Feature Archive

Here's Lookin' at You, Baby

 

WebMD Feature

Demi Moore didn't invent the beautiful pregnant woman. Yet the image of her famously naked and ballooning body on a 1991 "Vanity Fair" cover was a watershed moment.

The message to women everywhere was that it's OK to be conspicuously pregnant. "We're out, we're proud and we're round," the rallying cry might go. Although a woman's body becomes a curiously protean thing when she's expecting, she isn't merely a vessel to whom pregnancy happens.

The matrix from which the confident, pregnant woman emerges is one of choice and control, education and empowerment. For at least 30 years now, we've been moving beyond myths and misapprehensions and feeling better about ourselves during pregnancy -- even if we're not Demi or Jada or Cindy.

Big Changes in a Short Time

Witness the greater visibility of the pregnant woman -- at the gym, in the office, at the park. They're exercising more and not hiding under baggy clothes, and they're definitely not in "confinement." Experts agree that for the woman, the baby and our culture, a positive body image during pregnancy is healthy.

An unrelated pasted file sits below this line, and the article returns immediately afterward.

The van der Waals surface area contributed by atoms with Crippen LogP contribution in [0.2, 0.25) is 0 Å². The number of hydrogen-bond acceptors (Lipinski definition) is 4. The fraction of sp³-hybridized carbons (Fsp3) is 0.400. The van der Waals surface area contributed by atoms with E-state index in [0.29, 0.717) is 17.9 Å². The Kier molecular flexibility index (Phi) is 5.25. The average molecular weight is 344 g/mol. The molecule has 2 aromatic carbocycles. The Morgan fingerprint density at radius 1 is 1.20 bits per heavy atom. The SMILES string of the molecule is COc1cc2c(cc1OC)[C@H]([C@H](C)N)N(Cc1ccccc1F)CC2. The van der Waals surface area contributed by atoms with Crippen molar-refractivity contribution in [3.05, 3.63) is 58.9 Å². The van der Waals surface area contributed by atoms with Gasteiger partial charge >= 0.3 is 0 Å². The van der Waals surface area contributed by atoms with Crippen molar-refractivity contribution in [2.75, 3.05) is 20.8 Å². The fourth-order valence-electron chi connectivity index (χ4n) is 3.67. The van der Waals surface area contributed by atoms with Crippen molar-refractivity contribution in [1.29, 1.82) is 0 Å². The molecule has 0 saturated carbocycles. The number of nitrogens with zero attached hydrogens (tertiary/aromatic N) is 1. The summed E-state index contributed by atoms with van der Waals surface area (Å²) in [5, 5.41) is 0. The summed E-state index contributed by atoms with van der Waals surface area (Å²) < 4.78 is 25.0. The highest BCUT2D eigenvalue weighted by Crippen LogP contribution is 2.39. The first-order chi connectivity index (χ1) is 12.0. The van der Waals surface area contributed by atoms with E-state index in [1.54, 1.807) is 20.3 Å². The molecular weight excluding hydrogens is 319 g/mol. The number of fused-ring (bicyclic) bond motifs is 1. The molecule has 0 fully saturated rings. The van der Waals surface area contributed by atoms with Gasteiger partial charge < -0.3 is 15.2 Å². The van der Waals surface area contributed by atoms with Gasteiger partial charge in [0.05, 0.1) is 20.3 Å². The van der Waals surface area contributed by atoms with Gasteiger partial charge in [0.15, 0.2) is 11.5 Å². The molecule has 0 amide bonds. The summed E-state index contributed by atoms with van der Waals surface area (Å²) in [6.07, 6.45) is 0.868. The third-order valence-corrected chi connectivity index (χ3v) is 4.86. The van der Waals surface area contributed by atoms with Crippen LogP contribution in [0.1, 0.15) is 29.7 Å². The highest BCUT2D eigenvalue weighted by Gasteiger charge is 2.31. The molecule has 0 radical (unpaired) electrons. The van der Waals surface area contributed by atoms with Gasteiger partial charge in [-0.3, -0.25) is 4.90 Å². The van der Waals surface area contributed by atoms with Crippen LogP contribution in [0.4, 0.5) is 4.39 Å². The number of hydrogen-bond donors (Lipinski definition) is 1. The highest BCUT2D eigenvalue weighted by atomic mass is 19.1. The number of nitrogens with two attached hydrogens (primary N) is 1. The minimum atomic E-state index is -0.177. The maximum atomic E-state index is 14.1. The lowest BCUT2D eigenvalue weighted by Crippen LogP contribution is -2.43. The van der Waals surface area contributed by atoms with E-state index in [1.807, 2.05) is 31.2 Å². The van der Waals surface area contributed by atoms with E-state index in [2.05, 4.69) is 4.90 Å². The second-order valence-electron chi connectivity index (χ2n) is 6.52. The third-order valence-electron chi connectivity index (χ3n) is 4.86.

But they also recognize that the power of pregnancy coupled with the complexities of female body image creates an intricate mix.

"What's difficult about pregnancy is that your body is changing extremely quickly," says Ann Kearney-Cooke, PhD, director of the Cincinnati Psychotherapy Institute and a scholar at Columbia University's Partnership for Women's Health, who specializes in body image, eating disorders and self-esteem. "You probably haven't had that kind of change since puberty. It's hard to have a stable body image when it's changing so quickly, especially in the second and third trimesters."